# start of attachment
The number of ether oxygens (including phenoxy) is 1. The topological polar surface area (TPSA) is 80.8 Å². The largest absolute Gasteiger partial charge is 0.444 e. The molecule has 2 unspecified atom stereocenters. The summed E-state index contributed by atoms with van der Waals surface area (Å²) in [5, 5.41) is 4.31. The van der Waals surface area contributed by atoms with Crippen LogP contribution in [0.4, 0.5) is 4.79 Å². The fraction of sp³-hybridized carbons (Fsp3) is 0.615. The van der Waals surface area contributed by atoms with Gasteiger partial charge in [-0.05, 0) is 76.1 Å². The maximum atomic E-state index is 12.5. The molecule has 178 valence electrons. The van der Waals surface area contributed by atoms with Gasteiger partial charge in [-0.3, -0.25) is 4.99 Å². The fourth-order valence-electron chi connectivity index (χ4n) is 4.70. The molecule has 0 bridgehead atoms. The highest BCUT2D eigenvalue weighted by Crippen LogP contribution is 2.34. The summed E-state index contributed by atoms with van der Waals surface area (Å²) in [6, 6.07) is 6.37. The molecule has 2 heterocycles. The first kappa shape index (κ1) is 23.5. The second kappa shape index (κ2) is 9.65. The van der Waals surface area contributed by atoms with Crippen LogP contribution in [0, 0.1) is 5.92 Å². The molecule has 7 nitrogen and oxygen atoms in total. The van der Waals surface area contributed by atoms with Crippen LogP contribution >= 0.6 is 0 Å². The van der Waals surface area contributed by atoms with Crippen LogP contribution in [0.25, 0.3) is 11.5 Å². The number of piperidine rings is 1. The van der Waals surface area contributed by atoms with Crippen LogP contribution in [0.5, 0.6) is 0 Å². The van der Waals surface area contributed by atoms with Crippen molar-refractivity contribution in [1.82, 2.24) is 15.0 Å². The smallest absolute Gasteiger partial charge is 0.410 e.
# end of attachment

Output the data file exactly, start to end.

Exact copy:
The number of ether oxygens (including phenoxy) is 1. The topological polar surface area (TPSA) is 80.8 Å². The largest absolute Gasteiger partial charge is 0.444 e. The molecule has 2 unspecified atom stereocenters. The summed E-state index contributed by atoms with van der Waals surface area (Å²) in [5, 5.41) is 4.31. The van der Waals surface area contributed by atoms with Crippen LogP contribution in [0.4, 0.5) is 4.79 Å². The fraction of sp³-hybridized carbons (Fsp3) is 0.615. The van der Waals surface area contributed by atoms with Gasteiger partial charge in [-0.05, 0) is 76.1 Å². The maximum atomic E-state index is 12.5. The molecule has 178 valence electrons. The van der Waals surface area contributed by atoms with Gasteiger partial charge in [-0.3, -0.25) is 4.99 Å². The fourth-order valence-electron chi connectivity index (χ4n) is 4.70. The molecule has 0 bridgehead atoms. The highest BCUT2D eigenvalue weighted by Crippen LogP contribution is 2.34. The summed E-state index contributed by atoms with van der Waals surface area (Å²) in [6, 6.07) is 6.37. The molecule has 2 heterocycles. The first kappa shape index (κ1) is 23.5. The second kappa shape index (κ2) is 9.65. The van der Waals surface area contributed by atoms with Crippen LogP contribution in [0, 0.1) is 5.92 Å². The molecule has 7 nitrogen and oxygen atoms in total. The van der Waals surface area contributed by atoms with Crippen LogP contribution >= 0.6 is 0 Å². The van der Waals surface area contributed by atoms with Crippen LogP contribution in [0.25, 0.3) is 11.5 Å². The number of piperidine rings is 1. The van der Waals surface area contributed by atoms with Crippen LogP contribution in [0.5, 0.6) is 0 Å². The van der Waals surface area contributed by atoms with Crippen molar-refractivity contribution in [1.82, 2.24) is 15.0 Å². The smallest absolute Gasteiger partial charge is 0.410 e.